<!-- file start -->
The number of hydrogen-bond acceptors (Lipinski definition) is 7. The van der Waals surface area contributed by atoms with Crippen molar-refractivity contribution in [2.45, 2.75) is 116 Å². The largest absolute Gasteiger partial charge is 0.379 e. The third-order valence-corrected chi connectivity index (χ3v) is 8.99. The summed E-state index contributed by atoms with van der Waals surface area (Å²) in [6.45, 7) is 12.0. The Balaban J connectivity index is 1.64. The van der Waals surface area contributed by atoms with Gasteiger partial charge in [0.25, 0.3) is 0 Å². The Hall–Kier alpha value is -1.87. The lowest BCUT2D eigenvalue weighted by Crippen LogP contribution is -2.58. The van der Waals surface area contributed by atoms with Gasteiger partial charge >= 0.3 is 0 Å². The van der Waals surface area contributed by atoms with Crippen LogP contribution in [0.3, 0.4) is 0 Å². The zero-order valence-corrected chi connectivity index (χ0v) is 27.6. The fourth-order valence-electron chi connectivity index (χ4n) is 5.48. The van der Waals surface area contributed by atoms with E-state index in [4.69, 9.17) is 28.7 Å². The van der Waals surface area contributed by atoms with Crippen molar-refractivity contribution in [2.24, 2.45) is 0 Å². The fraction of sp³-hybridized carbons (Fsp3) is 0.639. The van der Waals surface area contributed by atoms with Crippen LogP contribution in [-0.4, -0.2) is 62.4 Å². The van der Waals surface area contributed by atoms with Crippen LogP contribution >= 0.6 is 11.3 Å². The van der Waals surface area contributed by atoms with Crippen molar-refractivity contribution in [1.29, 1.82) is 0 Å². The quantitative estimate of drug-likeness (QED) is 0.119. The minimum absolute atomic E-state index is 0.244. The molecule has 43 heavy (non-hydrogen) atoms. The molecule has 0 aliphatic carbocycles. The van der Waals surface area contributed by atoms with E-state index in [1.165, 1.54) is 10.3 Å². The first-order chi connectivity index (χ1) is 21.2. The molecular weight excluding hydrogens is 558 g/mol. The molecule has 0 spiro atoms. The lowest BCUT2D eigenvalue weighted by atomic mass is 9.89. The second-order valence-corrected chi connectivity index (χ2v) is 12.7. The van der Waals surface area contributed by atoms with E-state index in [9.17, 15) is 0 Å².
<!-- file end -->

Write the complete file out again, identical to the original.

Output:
The number of hydrogen-bond acceptors (Lipinski definition) is 7. The van der Waals surface area contributed by atoms with Crippen molar-refractivity contribution in [2.45, 2.75) is 116 Å². The largest absolute Gasteiger partial charge is 0.379 e. The third-order valence-corrected chi connectivity index (χ3v) is 8.99. The summed E-state index contributed by atoms with van der Waals surface area (Å²) in [6.45, 7) is 12.0. The Balaban J connectivity index is 1.64. The van der Waals surface area contributed by atoms with Gasteiger partial charge in [0.25, 0.3) is 0 Å². The Hall–Kier alpha value is -1.87. The lowest BCUT2D eigenvalue weighted by Crippen LogP contribution is -2.58. The van der Waals surface area contributed by atoms with Gasteiger partial charge >= 0.3 is 0 Å². The van der Waals surface area contributed by atoms with Crippen LogP contribution in [0.3, 0.4) is 0 Å². The zero-order valence-corrected chi connectivity index (χ0v) is 27.6. The fourth-order valence-electron chi connectivity index (χ4n) is 5.48. The van der Waals surface area contributed by atoms with E-state index in [4.69, 9.17) is 28.7 Å². The van der Waals surface area contributed by atoms with Crippen molar-refractivity contribution in [2.24, 2.45) is 0 Å². The fraction of sp³-hybridized carbons (Fsp3) is 0.639. The van der Waals surface area contributed by atoms with Crippen LogP contribution in [-0.4, -0.2) is 62.4 Å². The van der Waals surface area contributed by atoms with Crippen LogP contribution >= 0.6 is 11.3 Å². The van der Waals surface area contributed by atoms with Crippen molar-refractivity contribution in [1.29, 1.82) is 0 Å². The quantitative estimate of drug-likeness (QED) is 0.119. The minimum absolute atomic E-state index is 0.244. The molecule has 43 heavy (non-hydrogen) atoms. The molecule has 0 aliphatic carbocycles. The van der Waals surface area contributed by atoms with E-state index in [1.165, 1.54) is 10.3 Å². The first-order chi connectivity index (χ1) is 21.2. The molecular weight excluding hydrogens is 558 g/mol. The molecule has 0 spiro atoms. The lowest BCUT2D eigenvalue weighted by atomic mass is 9.89. The second-order valence-corrected chi connectivity index (χ2v) is 12.7. The van der Waals surface area contributed by atoms with E-state index in [9.17, 15) is 0 Å².